Dear Students and Families: The first day of classes is now less than 40 days away. We are all excited by the prospect of a return to an academic and student experience that resembles our pre-pandemic campus environment. A critical…
Important Update Regarding Fall 2020 Planning from Interim Provost John Liu
Dear Faculty Colleagues:
Now that the 2019-20 academic year has come to a close, I want to extend my deep appreciation for your tremendous resilience and leadership this spring. I am especially grateful for your ongoing support of our students and your excellent work transitioning to remote instruction under very challenging circumstances.
We must now turn our attention to our planning efforts as we work to return to campus for the Fall 2020 semester. This is a significant undertaking and requires the collective effort of our community. Unlike past summers, when many of us embark on research, writing, travel and leisure, the next few months will require us to table other priorities and focus our attention and energies on preparing to welcome back our campus community. It will also require us to plan for a number of different scenarios, including as it relates to how we teach, research, learn, live and interact.
My message today focuses on:
- Fall 2020 Open Working Group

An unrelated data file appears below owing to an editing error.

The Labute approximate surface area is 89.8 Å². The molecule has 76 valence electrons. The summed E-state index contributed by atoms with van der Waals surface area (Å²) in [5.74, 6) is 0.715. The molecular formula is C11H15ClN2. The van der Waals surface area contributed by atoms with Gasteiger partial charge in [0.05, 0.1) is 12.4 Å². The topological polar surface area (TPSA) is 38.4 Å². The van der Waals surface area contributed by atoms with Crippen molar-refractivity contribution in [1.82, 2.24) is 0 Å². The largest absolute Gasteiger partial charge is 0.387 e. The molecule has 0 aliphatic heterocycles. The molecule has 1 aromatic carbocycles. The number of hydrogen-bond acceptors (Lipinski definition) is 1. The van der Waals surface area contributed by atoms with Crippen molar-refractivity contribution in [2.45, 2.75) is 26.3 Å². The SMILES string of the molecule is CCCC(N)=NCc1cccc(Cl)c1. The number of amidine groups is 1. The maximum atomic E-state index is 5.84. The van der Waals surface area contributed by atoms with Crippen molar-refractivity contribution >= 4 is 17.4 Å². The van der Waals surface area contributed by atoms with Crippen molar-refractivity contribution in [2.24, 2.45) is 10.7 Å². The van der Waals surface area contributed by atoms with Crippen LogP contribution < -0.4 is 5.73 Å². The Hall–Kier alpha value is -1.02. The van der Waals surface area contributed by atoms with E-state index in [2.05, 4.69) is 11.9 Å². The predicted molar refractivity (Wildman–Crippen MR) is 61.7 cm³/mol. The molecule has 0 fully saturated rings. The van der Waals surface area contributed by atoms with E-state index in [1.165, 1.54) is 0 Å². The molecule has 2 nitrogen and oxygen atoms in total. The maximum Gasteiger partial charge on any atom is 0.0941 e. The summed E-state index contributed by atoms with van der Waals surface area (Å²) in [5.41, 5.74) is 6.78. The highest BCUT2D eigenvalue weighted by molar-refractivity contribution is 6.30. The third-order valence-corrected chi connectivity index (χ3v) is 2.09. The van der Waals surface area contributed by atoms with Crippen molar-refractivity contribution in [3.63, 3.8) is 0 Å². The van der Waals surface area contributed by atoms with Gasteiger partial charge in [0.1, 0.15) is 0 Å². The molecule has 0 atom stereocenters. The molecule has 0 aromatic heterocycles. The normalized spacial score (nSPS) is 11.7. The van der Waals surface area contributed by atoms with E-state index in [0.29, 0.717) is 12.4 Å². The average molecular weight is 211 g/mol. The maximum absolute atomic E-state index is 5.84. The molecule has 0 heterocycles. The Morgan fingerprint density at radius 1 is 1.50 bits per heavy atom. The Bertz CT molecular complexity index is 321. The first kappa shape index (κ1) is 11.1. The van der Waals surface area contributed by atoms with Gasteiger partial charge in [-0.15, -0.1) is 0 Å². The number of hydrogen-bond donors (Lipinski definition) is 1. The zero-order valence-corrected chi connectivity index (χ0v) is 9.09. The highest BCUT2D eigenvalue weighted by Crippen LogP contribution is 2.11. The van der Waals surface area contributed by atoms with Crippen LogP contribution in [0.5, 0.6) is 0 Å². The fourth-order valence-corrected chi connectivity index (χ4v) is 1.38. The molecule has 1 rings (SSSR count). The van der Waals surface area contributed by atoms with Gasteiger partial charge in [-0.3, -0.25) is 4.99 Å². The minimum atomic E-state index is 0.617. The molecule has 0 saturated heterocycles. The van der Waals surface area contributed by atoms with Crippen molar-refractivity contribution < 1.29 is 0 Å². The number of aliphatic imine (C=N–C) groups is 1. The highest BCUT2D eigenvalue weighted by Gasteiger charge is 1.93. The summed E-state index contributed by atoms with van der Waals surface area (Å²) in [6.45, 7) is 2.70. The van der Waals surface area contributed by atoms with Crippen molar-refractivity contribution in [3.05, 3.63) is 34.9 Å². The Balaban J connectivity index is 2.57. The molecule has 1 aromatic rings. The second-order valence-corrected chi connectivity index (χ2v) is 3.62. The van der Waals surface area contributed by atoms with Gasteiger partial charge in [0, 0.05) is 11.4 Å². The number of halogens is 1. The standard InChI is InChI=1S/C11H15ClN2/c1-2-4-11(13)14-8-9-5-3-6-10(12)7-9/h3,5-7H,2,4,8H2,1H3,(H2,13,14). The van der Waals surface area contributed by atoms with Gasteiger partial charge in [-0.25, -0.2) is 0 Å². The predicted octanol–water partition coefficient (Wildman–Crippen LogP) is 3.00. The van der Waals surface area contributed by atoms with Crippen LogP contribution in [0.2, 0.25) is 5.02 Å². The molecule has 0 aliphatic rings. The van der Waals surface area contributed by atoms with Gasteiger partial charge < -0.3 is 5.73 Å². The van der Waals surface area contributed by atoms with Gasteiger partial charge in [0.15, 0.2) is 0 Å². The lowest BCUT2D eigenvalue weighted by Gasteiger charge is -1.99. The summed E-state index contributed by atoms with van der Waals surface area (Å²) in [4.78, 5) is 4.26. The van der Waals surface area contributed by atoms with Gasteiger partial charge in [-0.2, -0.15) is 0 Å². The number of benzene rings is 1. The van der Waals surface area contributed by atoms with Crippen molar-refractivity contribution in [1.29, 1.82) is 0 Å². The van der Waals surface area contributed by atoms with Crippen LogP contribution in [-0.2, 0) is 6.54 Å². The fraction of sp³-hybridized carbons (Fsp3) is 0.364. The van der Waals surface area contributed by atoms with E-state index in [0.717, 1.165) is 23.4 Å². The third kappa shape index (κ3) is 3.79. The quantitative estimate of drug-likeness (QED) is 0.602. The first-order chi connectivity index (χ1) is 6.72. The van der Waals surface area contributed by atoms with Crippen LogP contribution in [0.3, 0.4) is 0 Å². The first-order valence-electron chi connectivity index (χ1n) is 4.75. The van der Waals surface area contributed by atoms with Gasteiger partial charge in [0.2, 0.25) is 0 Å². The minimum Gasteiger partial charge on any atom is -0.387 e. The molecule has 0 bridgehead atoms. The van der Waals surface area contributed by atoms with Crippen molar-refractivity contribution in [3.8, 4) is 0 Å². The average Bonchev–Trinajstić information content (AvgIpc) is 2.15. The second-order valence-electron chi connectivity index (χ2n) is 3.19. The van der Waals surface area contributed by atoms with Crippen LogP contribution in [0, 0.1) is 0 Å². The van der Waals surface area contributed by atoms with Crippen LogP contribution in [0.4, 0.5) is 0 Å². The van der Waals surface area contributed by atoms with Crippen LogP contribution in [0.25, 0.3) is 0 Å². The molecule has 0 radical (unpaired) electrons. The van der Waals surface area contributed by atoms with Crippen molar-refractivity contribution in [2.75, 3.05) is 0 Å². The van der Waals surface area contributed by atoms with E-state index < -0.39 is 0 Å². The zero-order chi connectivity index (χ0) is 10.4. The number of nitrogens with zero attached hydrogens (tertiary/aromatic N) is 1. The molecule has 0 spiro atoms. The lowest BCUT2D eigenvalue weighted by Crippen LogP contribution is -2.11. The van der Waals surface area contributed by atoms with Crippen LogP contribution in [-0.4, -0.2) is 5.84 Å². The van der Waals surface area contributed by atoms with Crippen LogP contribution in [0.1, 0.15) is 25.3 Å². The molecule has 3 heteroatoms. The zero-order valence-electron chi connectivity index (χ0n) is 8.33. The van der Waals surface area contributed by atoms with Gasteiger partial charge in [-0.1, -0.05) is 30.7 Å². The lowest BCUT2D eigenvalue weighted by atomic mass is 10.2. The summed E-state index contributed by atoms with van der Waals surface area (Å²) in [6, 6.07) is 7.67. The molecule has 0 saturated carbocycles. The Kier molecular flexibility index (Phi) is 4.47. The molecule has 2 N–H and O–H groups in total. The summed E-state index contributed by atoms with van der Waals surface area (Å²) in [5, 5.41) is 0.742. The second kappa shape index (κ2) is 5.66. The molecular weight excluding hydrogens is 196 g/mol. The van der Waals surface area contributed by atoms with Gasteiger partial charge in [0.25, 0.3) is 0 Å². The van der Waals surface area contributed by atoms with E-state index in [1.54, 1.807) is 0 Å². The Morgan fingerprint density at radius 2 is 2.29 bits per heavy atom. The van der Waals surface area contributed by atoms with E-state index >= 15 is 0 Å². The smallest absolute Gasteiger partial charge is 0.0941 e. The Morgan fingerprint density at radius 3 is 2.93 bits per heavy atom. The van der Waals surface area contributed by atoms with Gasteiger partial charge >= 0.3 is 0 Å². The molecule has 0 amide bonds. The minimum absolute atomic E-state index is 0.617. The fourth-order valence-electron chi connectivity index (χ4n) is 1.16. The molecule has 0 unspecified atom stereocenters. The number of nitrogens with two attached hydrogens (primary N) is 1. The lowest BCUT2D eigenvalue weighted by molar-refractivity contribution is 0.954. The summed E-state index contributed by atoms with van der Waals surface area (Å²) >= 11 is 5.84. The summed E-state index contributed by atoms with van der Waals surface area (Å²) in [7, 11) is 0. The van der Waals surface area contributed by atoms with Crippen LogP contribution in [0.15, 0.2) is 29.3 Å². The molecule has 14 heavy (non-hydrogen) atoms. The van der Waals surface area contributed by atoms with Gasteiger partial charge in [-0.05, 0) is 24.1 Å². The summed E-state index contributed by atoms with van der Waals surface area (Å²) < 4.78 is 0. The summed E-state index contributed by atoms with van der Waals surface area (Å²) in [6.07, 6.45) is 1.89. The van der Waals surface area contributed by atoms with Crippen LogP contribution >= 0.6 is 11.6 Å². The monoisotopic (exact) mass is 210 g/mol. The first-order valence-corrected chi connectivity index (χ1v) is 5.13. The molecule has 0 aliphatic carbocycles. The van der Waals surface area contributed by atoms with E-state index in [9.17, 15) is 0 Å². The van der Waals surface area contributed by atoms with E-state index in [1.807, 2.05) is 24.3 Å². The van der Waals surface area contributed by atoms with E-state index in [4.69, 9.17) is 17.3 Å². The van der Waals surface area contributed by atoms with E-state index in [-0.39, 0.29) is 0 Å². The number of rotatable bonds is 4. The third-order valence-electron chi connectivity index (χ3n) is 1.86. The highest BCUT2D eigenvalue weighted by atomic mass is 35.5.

- Course Preparation for the 2020-21 Academic Year
- Research and Scholarship Support
- First-Year Seminar Curriculum Development
Fall 2020 Open Working Group
Under Chancellor Syverud’s direction, we have created the Fall 2020 Open Working Group. Interim Deputy Senior Vice President for Enrollment and the Student Experience Amanda Nicholson and I have been charged with leading this effort. This working group, which is made up of some 90 community members—including deans, associate deans, faculty and staff—will provide guidance, counsel and action plans to prepare all segments of the University for moving full speed ahead to return to residential instruction this fall. The Working Group will be supported by the following nine subcommittees:
- Academic Strategy/Contingency
- Communication Strategy and Planning
- Events and Alumni
- Infrastructure and Residence Life
- International Students
- Legal and Labor
- Public Health, Medical and Emergency Management
- Student Experience and Engagement